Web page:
Approaches to Teaching the Works of Charles W. Chesnutt. Edited by Susanna Ashton and Bill Hardwig. Approaches to Teaching World Literature. New York: The Modern Language Association of America, 2017.

Charlotte Lennox: An Independent Mind. By Susan Carlile. Toronto: University of Toronto Press, 2018.

Clever Girls and the Literature of Women’s Upward Mobility. By Mary Eagleton. Cham, Switzerland: Palgrave Macmillan, 2018.

Culinary Poetics and Edible Images in Twentieth-Century American Literature. By Stacie Cassarino. Columbus: Ohio State University Press, 2018.

Diaspora Poetics and Homing in South Asian Women’s Writing: Beyond Trishanku. Edited by Shilpa Daithota Bhat. Lanham, MD: Lexington Books, 2018.

Elizabeth Jennings and the Sacramental Nature of Poetry. By Anna Walczuk. Kraków: Jagiellonian University Press, 2017.

Emancipatory Thinking: Simone de Beauvoir and Contemporary Political Thought. By Elaine Stavro. Studies in the History of Ideas. Montreal: McGill-Queen’s University Press, 2018.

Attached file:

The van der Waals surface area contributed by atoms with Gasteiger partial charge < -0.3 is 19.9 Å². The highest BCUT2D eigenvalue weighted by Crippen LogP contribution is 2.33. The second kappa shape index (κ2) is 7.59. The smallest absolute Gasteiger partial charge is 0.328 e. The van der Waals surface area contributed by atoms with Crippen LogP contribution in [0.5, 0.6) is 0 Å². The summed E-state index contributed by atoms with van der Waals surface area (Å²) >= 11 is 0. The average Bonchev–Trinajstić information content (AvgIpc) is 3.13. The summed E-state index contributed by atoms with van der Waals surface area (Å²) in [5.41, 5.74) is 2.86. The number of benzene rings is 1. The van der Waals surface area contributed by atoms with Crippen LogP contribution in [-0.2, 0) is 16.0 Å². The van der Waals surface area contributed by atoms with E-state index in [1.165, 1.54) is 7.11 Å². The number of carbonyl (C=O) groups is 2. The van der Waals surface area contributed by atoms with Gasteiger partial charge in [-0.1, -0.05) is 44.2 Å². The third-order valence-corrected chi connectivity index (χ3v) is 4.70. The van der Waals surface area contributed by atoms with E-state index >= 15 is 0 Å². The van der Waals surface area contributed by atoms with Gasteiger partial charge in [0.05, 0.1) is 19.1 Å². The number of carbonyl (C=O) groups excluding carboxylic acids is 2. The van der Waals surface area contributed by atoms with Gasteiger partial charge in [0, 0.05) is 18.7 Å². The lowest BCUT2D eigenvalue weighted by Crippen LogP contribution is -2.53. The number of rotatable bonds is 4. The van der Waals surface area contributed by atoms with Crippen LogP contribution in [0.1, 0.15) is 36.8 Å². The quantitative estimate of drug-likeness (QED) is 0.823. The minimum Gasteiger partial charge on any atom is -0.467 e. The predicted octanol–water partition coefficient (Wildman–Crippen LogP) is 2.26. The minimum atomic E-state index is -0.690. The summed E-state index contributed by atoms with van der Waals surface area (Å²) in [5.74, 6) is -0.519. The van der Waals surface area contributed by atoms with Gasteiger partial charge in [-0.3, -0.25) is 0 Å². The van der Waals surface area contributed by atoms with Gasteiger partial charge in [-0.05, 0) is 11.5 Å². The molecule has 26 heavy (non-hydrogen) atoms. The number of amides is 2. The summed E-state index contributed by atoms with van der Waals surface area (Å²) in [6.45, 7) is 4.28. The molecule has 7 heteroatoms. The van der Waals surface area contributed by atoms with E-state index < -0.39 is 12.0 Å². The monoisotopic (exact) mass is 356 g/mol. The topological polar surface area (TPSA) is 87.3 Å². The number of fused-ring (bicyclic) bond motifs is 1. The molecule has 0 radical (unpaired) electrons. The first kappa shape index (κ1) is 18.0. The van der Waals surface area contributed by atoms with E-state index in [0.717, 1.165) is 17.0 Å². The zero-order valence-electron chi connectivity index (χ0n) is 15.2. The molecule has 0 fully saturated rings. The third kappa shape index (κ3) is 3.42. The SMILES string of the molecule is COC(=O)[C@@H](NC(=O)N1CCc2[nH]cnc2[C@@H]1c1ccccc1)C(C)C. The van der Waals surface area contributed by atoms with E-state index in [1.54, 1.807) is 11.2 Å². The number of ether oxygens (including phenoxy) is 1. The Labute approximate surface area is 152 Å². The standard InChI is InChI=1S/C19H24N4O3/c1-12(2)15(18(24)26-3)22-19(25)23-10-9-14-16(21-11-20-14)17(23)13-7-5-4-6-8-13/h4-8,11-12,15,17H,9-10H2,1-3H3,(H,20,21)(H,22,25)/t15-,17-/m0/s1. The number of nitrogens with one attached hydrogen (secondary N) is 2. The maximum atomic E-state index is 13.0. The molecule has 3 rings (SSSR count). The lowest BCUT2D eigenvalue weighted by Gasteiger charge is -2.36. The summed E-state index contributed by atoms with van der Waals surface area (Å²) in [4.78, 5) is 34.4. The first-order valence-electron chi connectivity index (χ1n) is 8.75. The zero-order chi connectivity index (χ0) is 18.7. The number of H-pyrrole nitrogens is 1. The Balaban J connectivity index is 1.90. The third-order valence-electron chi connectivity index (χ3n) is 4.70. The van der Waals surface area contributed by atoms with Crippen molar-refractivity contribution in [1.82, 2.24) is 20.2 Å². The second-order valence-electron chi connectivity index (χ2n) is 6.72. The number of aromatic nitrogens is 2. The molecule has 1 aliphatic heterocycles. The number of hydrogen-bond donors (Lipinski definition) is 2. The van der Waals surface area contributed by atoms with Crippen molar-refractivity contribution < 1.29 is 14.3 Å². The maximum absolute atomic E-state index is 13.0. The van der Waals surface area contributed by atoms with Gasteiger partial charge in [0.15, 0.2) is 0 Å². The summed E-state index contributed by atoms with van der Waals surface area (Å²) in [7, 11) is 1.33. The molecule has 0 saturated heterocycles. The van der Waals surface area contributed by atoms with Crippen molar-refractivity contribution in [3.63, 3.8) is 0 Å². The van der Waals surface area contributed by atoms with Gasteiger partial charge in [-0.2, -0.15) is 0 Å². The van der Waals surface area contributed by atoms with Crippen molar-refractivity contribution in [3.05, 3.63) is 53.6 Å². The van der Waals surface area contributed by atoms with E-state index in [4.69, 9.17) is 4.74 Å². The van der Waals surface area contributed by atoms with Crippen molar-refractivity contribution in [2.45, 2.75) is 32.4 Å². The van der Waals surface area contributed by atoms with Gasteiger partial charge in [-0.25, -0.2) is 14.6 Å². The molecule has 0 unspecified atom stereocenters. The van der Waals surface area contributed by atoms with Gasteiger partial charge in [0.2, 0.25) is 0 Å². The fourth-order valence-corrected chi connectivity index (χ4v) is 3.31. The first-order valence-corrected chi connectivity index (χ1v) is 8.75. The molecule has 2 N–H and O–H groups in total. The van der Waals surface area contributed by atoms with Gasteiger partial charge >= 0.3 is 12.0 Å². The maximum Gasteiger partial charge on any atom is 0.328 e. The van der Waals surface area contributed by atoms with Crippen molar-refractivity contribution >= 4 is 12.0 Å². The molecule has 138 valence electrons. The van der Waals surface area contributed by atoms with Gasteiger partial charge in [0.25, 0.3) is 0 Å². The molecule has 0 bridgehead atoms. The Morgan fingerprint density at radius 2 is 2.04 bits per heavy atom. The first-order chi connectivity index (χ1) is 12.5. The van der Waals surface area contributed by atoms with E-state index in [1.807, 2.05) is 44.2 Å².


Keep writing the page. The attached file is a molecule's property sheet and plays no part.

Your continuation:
Fictions of Western American Domesticity: Indian, Mexican, and Anglo Women in Print Culture, 1850-1950. By Amanda J. Zink. Albuquerque: University of New Mexico Press, 2018.

The Fortunate Foundlings. By Eliza Haywood. Edited by Carol Stewart. Modern Humanities Research Association Critical Texts. Cambridge, UK: Modern Humanities Research Association, 2018.

The Gender Effect: Capitalism, Feminism, and the Corporate Politics of Development. By Kathryn Moeller. Oakland: University of California Press, 2018.

Gender, Power, and Talent: The Journey of Daoist Priestesses in Tang China. By Jinhua Jia. New York: Columbia University Press, 2018.

The Great Flowing River: A Memoir of China, from Manchuria to Taiwan. By Chi Pang-yuan. Translated from Chinese by John Balcom. New York: Columbia University Press, 2018.